Others pointed out that Uber is a blessing for people with disabilities who can’t stand in the street to hail a cab, and also helps people of color -- who, sadly, are still discriminated against by some drivers. All my friends agreed that Uber is essential during bad weather, and a life-changer for customers who need to get anywhere during the witching hours between 4 p.m. and 5 p.m., when cab drivers change shifts. Desperate New Yorkers have been known to run into traffic then, trying to negotiate a rate with an off-duty cab for way over the meter price.
This brings us to Uber's “surge-pricing”: during rush hour or downpours, the cost of the fare can double or even triple. It’s a contentious issue that has already brought Uber a lot of bad P.R. The fear is that once the company monopolizes the business, there will be no recourse to surge-pricing.
Still, I’ve got to say I do see some benefits in Uber's invasion of, er, presence in, New York. It has forced some corporate car companies to improve. Indeed, several have already introduced similar apps with GPS maps. And medallion owners should feel the pinch and have to up their consumer service game, as well.
But just as I started really warming to the service, I saw a new report from the Verge showing the rapaciousness that has allowed for such stunning growth. Writer Casey Newton says Uber hires people to request rides from competitors, then cancel the orders -- all while using pre-paid cellphones and credit cards that are intentionally hard to trace. Earlier this month, competitor Lyft accused Uber of ordering and canceling over 5,000 Lyft rides. Uber responded by accusing Lyft of playing dirty pool, too. Then there’s the issue of stealing, I mean recruiting, drivers from other companies -- because Uber can’t find them fast enough.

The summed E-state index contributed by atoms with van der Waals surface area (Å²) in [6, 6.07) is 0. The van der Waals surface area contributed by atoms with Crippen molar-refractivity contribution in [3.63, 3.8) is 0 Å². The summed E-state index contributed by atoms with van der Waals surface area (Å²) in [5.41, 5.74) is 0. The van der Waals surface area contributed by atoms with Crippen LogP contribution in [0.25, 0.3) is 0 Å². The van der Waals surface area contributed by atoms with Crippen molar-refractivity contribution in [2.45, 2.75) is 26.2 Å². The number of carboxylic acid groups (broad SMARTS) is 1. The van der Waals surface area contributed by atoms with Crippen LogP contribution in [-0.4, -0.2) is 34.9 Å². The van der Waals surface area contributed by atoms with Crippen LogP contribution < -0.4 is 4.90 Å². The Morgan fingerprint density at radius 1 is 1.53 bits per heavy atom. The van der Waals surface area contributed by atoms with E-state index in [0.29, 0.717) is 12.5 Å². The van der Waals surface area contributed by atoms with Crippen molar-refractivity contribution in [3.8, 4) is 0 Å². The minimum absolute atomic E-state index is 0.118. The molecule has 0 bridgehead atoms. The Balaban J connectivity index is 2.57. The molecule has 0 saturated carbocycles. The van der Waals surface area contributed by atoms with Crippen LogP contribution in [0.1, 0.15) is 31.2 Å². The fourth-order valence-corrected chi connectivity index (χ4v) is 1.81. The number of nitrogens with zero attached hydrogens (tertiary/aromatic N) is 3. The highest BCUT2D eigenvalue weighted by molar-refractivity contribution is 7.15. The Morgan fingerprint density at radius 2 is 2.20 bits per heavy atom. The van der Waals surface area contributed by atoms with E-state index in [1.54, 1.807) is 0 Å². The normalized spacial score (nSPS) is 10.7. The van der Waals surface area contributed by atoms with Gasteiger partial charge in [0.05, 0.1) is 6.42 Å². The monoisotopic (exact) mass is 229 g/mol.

Competitors are encroaching on Uber -- but maybe the whole taxi-limousine thing is just an off-ramp on the company’s road to bigger things. (After all, we won’t even need drivers in the future when we all are in our autonomous Google cars -- being driven, after a software override, into the ocean or a locked facility.) Uber has already launched a messenger service in New York -- just the beginning of using its software platform to create a worldwide shipping and logistics grid.
Eventually, like many other Silicon Valley empire-building companies using a winner-take-all, ask-permission-later strategy, Uber will go public, and make billionaires of fewer than 200 people, while flattening everyone else. There will be backlash, no doubt, and David Plouffe will have his work cut out for him.
But imagine if we could figure out how to create world peace with the same speed, using a variation on the software with which Uber has so successfully matched people and cars.
Instead, the focus, as has happened to other tech giants, will probably be on corporate spying and consumer behavior modification. One nation, Uber-Google-Amazon, over-apped, and above all, having many more taxi drivers madly competing on the streets, perhaps in Thunderdome style.
Happy Labor Day!